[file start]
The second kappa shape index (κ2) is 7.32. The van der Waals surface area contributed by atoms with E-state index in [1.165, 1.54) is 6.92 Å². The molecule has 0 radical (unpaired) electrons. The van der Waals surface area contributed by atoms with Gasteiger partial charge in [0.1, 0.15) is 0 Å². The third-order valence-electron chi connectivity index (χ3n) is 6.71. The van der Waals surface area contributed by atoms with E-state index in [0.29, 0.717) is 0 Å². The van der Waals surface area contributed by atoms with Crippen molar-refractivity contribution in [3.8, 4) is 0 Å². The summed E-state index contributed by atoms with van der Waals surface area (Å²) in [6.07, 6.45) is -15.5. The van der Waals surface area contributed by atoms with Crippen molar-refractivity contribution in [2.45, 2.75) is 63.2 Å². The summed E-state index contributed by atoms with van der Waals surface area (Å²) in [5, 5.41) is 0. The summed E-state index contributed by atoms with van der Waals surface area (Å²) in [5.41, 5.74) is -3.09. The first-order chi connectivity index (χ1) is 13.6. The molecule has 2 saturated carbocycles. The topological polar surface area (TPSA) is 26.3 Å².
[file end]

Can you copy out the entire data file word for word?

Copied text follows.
The second kappa shape index (κ2) is 7.32. The van der Waals surface area contributed by atoms with E-state index in [1.165, 1.54) is 6.92 Å². The molecule has 0 radical (unpaired) electrons. The van der Waals surface area contributed by atoms with Gasteiger partial charge in [0.1, 0.15) is 0 Å². The third-order valence-electron chi connectivity index (χ3n) is 6.71. The van der Waals surface area contributed by atoms with E-state index in [0.29, 0.717) is 0 Å². The van der Waals surface area contributed by atoms with Crippen molar-refractivity contribution in [3.8, 4) is 0 Å². The summed E-state index contributed by atoms with van der Waals surface area (Å²) in [6.07, 6.45) is -15.5. The van der Waals surface area contributed by atoms with Crippen molar-refractivity contribution in [2.45, 2.75) is 63.2 Å². The summed E-state index contributed by atoms with van der Waals surface area (Å²) in [5, 5.41) is 0. The summed E-state index contributed by atoms with van der Waals surface area (Å²) in [5.41, 5.74) is -3.09. The first-order chi connectivity index (χ1) is 13.6. The molecule has 2 saturated carbocycles. The topological polar surface area (TPSA) is 26.3 Å².